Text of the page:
We should not assume, for example, that the regulatory frameworks established over the past sixty years for telecommunications, radio and television fit the Internet. Regulation should be imposed only as a necessary means to achieve an important goal on which there is a broad consensus. Existing laws and regulations that may hinder electronic commerce should be reviewed and revised or eliminated to reflect the needs of the new electronic age.

5/ Electronic Commerce over the Internet should be facilitated on a global basis.

The Internet is emerging as a global marketplace. The legal framework supporting commercial transactions on the Internet should be governed by consistent principles across state, national, and international borders that lead to predictable results regardless of the jurisdiction in which a particular buyer or seller resides.

Enter the blockchain. Fast forward to 2018 and into 2019. Where are we?

The analogies are striking, but the US government or its regulatory bodies actions are lagging.

They don’t seem to have recognized that the blockchain shares similar characteristics as the Internet and e-commerce of the mid-90’s. Today, blockchain technology is immature, and it needs to spread its wings instead of getting them clipped because it wants to venture into uncharted waters.

Two years ago, there was a ray of hope.

In April 2016, then CFTC Commissioner Giancarlo (now he is the Chairman) gave an enlightening speech at the DTCC 2016 Symposium where he called regulators to heed the lessons of the Internet and adopt a similar stance as the policy enumerated in the Global Framework for Electronic Commerce in 1997. He even suggested that regulators of all sides come together and agree on “uniform principles”.

His speech is must read, and here are some key passages:

Regulators have a choice in this regard. I believe we can either follow a regulatory path that burdens the industry with multiple onerous regulatory frameworks or one where we come together and set forth uniform principles in an effort to encourage DLT investment and innovation. I favor the latter approach.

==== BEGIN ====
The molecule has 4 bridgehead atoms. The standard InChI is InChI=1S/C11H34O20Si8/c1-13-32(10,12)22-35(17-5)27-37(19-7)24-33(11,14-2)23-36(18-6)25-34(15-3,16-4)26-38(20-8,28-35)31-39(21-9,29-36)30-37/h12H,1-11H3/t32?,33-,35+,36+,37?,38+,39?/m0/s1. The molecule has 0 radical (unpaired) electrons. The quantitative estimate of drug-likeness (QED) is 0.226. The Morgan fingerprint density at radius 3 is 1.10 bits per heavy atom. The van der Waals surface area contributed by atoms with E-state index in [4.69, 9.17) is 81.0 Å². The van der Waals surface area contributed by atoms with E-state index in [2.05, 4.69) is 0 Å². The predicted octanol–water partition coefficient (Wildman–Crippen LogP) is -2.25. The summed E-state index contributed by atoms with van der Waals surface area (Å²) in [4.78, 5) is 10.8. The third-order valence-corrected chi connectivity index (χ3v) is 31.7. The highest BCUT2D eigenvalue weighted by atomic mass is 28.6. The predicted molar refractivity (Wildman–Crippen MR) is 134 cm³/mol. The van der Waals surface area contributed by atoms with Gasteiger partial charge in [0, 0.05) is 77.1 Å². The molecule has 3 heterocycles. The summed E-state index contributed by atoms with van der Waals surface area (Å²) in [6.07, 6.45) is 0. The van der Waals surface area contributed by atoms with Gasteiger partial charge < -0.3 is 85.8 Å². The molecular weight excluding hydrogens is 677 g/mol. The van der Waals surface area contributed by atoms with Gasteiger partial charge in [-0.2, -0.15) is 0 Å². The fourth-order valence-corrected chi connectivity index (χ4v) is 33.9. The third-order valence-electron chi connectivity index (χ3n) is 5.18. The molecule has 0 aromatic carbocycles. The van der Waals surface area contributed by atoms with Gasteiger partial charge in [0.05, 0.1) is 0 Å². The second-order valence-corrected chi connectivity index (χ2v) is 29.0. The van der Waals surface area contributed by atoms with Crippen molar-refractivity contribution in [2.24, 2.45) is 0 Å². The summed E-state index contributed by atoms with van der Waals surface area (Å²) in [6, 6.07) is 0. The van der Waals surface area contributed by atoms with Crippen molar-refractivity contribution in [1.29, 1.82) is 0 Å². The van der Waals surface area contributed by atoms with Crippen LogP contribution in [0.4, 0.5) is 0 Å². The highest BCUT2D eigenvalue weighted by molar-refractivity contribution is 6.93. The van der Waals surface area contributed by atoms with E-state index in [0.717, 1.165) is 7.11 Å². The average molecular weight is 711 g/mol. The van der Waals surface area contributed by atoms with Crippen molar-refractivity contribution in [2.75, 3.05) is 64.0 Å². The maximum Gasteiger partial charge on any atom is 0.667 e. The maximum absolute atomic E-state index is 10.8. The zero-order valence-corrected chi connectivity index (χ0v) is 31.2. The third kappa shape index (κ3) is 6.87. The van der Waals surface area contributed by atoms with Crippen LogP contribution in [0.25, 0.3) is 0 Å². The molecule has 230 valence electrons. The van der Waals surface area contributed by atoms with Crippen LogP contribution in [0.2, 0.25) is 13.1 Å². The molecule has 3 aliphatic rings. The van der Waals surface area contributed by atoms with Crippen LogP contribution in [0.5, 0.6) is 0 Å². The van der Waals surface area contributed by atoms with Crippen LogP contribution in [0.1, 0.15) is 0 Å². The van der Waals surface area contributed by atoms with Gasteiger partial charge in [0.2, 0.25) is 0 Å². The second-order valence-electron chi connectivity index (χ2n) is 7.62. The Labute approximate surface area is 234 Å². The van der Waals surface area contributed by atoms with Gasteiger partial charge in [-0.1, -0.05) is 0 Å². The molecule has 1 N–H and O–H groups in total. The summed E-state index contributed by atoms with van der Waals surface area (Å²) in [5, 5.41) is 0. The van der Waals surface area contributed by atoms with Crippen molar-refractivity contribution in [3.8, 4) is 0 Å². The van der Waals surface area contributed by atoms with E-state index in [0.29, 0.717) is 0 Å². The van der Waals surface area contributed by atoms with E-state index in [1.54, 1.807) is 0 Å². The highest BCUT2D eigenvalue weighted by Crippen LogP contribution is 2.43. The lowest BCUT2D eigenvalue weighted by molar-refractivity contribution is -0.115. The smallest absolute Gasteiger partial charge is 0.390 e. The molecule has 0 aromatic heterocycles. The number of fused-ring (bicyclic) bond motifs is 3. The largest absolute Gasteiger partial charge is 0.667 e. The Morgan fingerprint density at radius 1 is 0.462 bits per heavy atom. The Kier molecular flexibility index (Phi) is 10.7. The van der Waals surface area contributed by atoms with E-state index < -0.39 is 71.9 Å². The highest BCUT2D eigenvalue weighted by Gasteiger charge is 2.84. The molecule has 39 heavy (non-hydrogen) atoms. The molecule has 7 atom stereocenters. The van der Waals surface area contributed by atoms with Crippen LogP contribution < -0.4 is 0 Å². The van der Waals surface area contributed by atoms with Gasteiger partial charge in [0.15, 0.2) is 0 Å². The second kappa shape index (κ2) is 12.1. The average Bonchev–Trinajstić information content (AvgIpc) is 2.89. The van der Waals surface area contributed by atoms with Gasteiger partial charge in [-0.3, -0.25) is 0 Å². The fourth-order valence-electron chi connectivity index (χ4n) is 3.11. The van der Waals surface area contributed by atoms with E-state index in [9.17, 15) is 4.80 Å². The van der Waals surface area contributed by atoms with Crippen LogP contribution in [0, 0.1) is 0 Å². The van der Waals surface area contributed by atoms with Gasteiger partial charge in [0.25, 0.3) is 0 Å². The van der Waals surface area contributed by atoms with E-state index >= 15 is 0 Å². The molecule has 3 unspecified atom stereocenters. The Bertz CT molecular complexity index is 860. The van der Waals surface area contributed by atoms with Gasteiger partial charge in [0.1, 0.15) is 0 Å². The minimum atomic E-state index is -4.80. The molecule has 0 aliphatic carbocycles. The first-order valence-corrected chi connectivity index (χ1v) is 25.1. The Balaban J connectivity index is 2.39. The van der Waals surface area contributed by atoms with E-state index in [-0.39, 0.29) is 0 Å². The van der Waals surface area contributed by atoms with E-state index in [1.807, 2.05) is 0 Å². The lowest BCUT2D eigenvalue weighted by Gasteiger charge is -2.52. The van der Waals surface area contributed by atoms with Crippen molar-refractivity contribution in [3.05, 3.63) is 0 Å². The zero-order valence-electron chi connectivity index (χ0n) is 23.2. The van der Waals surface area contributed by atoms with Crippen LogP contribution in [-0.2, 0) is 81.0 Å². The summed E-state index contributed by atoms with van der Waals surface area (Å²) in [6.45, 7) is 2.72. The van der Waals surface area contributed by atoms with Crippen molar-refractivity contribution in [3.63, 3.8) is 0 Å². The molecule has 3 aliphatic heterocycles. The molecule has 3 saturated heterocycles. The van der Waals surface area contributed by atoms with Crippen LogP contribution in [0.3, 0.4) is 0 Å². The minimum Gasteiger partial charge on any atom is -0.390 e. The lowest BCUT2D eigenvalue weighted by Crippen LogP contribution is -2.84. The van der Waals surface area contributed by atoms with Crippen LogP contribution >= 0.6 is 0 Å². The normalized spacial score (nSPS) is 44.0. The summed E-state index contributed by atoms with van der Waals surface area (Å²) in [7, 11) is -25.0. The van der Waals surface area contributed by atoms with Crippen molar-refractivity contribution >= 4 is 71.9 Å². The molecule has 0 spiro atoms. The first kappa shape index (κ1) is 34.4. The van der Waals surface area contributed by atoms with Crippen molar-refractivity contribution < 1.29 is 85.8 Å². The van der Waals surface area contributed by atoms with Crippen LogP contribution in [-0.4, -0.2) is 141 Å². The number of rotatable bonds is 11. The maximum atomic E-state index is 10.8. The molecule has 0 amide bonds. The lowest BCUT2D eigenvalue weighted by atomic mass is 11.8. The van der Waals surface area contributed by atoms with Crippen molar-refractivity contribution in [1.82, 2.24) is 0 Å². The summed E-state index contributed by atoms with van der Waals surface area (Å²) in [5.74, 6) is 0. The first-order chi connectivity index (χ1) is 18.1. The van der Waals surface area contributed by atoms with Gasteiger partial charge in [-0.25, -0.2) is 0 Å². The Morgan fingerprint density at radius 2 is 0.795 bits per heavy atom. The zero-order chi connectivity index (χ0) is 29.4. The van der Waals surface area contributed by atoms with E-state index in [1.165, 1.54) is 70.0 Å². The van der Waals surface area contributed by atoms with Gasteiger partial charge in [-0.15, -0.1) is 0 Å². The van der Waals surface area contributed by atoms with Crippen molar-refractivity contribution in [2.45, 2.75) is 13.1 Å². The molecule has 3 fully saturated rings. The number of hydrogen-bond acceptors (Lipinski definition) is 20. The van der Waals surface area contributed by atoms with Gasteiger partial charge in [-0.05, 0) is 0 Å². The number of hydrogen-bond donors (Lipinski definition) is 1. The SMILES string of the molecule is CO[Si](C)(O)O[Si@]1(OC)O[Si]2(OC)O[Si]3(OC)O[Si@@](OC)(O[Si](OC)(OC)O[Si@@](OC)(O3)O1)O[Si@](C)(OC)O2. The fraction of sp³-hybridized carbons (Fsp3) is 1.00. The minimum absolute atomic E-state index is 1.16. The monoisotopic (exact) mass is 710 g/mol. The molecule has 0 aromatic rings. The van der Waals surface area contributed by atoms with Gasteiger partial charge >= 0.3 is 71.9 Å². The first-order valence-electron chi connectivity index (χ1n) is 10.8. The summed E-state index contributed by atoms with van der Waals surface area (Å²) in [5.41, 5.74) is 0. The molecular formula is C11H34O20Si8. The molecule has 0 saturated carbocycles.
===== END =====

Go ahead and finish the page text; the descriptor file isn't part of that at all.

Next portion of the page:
Similarly, “do no harm” is the right approach for DLT. Once again, the private sector must lead and regulators must avoid impeding innovation and investment and provide a predictable, consistent and straightforward legal environment. Protracted regulatory uncertainty or an uncoordinated regulatory approach must be avoided, as should rigid application of existing rules designed for a bygone technological era.

Unfortunately, judging by what has actually happened since that speech, Chairman’s Giancarlo’s calls seem to have gone on deaf ears or were not taken seriously, and not from a lack of goodwill on his part.

Unsurprisingly, the largest headwinds have come from the SEC who has taken it upon themselves to be the Grinch of blockchain regulation. They are stealing the lion’s share of the regulatory thunder, and throwing the baby out with the bath water.

Blockchain regulation is at risk of a “Do Harm” strategy primarily based on how the SEC is approaching it.

Instead of displaying hope, optimism, and open-mindedness for innovation, the SEC has been leading by fear, issuing a series of mixed actions, publishing obscure statements, and sending cryptic messages to the industry via occasional speeches. They have divided and conquered the blockchain industry by stringing its participants along, with a very stubborn starting point that all tokens are securities by default, while being very nebulous on what actually is a non-security.

At the macro level, the opposite of what happened in 1997 is actually taking place today. In 1997, the US led the world in thought and in practice, pertaining to electronic commerce regulation. Today, other nations are taking the lead at adopting progressive policy and regulatory implementation for blockchain technologies.

For example, the Japanese Financial Services Authority (FSA) has already received 190 cryptocurrency exchange licenses applications, and currently reviewing them. Switzerland has published a well-defined token classification framework, and they continue to be a friendly jurisdiction for the Foundation model to govern ICOs, having cracked the code on how to manage the process. Singapore, Gibraltar, Malta and Cayman Islands, although being smaller jurisdictions have also made positive strides that are encouraging to entrepreneurs and the blockchain ecosystems they engender.

Sadly, the US which has the best tech startup environment finds itself handicaped by unfriendly regulatory actions. These other jurisdictions have a legal advantage but they cannot replicate the vibrancy and experience depths of the US startup ecosystem.

The SEC needs a history lesson by reviewing the Global Framework for Electronic Commerce and its impact. By his own admission, incoming chairman Clayton noted he didn’t get any questions about the blockchain during his confirmation hearings in March 2017, which points to the greenness of his organization towards the topic. Evidently, they are by no means experts, and have not done their homework studying the topic while they have rushed to form judgement without a deep understanding of it. Even the CFTC who has had a markedly more advanced knowledge on the topic is still trying to go deeper into it, witnessing their recent RFI asking 25 questions about Ethereum.

In the field of blockchain, where is the US global leadership?